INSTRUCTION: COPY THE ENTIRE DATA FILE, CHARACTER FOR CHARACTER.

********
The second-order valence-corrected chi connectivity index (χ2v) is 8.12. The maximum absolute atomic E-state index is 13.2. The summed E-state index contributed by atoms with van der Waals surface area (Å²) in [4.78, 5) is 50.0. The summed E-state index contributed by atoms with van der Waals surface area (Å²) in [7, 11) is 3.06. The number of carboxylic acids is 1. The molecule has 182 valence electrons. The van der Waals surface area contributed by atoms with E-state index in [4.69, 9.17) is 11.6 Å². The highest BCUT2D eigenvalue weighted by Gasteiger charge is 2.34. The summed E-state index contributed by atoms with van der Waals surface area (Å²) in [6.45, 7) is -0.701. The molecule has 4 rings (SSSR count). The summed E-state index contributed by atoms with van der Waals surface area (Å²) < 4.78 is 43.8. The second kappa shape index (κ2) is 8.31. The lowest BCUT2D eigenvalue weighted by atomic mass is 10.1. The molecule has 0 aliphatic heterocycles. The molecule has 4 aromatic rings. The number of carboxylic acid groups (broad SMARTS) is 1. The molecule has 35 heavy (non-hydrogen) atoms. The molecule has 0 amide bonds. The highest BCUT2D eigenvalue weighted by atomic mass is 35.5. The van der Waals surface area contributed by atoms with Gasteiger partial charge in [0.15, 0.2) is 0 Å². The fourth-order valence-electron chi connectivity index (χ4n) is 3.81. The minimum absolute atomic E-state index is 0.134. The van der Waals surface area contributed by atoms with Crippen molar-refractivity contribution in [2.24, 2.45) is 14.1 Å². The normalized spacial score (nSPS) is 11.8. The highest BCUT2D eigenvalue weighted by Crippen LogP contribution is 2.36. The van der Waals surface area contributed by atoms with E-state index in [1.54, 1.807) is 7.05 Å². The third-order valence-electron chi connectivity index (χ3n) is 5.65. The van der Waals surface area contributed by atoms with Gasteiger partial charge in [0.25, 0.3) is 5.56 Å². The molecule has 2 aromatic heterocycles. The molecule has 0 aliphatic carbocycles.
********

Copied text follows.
The second-order valence-corrected chi connectivity index (χ2v) is 8.12. The maximum absolute atomic E-state index is 13.2. The summed E-state index contributed by atoms with van der Waals surface area (Å²) in [4.78, 5) is 50.0. The summed E-state index contributed by atoms with van der Waals surface area (Å²) in [7, 11) is 3.06. The number of carboxylic acids is 1. The molecule has 182 valence electrons. The van der Waals surface area contributed by atoms with E-state index in [4.69, 9.17) is 11.6 Å². The highest BCUT2D eigenvalue weighted by Gasteiger charge is 2.34. The summed E-state index contributed by atoms with van der Waals surface area (Å²) in [6.45, 7) is -0.701. The molecule has 4 rings (SSSR count). The summed E-state index contributed by atoms with van der Waals surface area (Å²) < 4.78 is 43.8. The second kappa shape index (κ2) is 8.31. The lowest BCUT2D eigenvalue weighted by atomic mass is 10.1. The molecule has 0 aliphatic heterocycles. The molecule has 4 aromatic rings. The number of carboxylic acid groups (broad SMARTS) is 1. The molecule has 35 heavy (non-hydrogen) atoms. The molecule has 0 amide bonds. The highest BCUT2D eigenvalue weighted by atomic mass is 35.5. The van der Waals surface area contributed by atoms with Gasteiger partial charge in [0.15, 0.2) is 0 Å². The fourth-order valence-electron chi connectivity index (χ4n) is 3.81. The minimum absolute atomic E-state index is 0.134. The van der Waals surface area contributed by atoms with Crippen molar-refractivity contribution in [2.24, 2.45) is 14.1 Å². The normalized spacial score (nSPS) is 11.8. The highest BCUT2D eigenvalue weighted by Crippen LogP contribution is 2.36. The van der Waals surface area contributed by atoms with E-state index in [1.54, 1.807) is 7.05 Å². The third-order valence-electron chi connectivity index (χ3n) is 5.65. The van der Waals surface area contributed by atoms with Gasteiger partial charge in [0.25, 0.3) is 5.56 Å². The molecule has 2 aromatic heterocycles. The molecule has 0 aliphatic carbocycles.